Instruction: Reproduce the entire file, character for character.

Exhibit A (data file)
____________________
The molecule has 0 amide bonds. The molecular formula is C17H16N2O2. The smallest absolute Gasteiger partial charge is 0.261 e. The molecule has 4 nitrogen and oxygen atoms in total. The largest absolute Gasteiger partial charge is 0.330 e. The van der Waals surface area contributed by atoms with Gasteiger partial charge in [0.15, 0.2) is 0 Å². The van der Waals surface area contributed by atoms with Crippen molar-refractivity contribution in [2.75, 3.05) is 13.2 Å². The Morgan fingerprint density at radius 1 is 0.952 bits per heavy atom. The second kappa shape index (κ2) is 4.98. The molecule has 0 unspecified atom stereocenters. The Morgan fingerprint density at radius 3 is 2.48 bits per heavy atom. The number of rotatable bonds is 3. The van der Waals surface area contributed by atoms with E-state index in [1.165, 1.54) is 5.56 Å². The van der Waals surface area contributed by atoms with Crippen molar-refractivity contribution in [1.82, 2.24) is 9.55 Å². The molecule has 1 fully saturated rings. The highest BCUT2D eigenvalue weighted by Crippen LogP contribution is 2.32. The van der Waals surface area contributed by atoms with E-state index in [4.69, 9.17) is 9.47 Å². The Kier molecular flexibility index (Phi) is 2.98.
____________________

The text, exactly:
The molecule has 0 amide bonds. The molecular formula is C17H16N2O2. The smallest absolute Gasteiger partial charge is 0.261 e. The molecule has 4 nitrogen and oxygen atoms in total. The largest absolute Gasteiger partial charge is 0.330 e. The van der Waals surface area contributed by atoms with Gasteiger partial charge in [0.15, 0.2) is 0 Å². The van der Waals surface area contributed by atoms with Crippen molar-refractivity contribution in [2.75, 3.05) is 13.2 Å². The Morgan fingerprint density at radius 1 is 0.952 bits per heavy atom. The second kappa shape index (κ2) is 4.98. The molecule has 0 unspecified atom stereocenters. The Morgan fingerprint density at radius 3 is 2.48 bits per heavy atom. The number of rotatable bonds is 3. The van der Waals surface area contributed by atoms with E-state index in [1.165, 1.54) is 5.56 Å². The van der Waals surface area contributed by atoms with Crippen molar-refractivity contribution in [1.82, 2.24) is 9.55 Å². The molecule has 1 fully saturated rings. The highest BCUT2D eigenvalue weighted by Crippen LogP contribution is 2.32. The van der Waals surface area contributed by atoms with E-state index in [4.69, 9.17) is 9.47 Å². The Kier molecular flexibility index (Phi) is 2.98.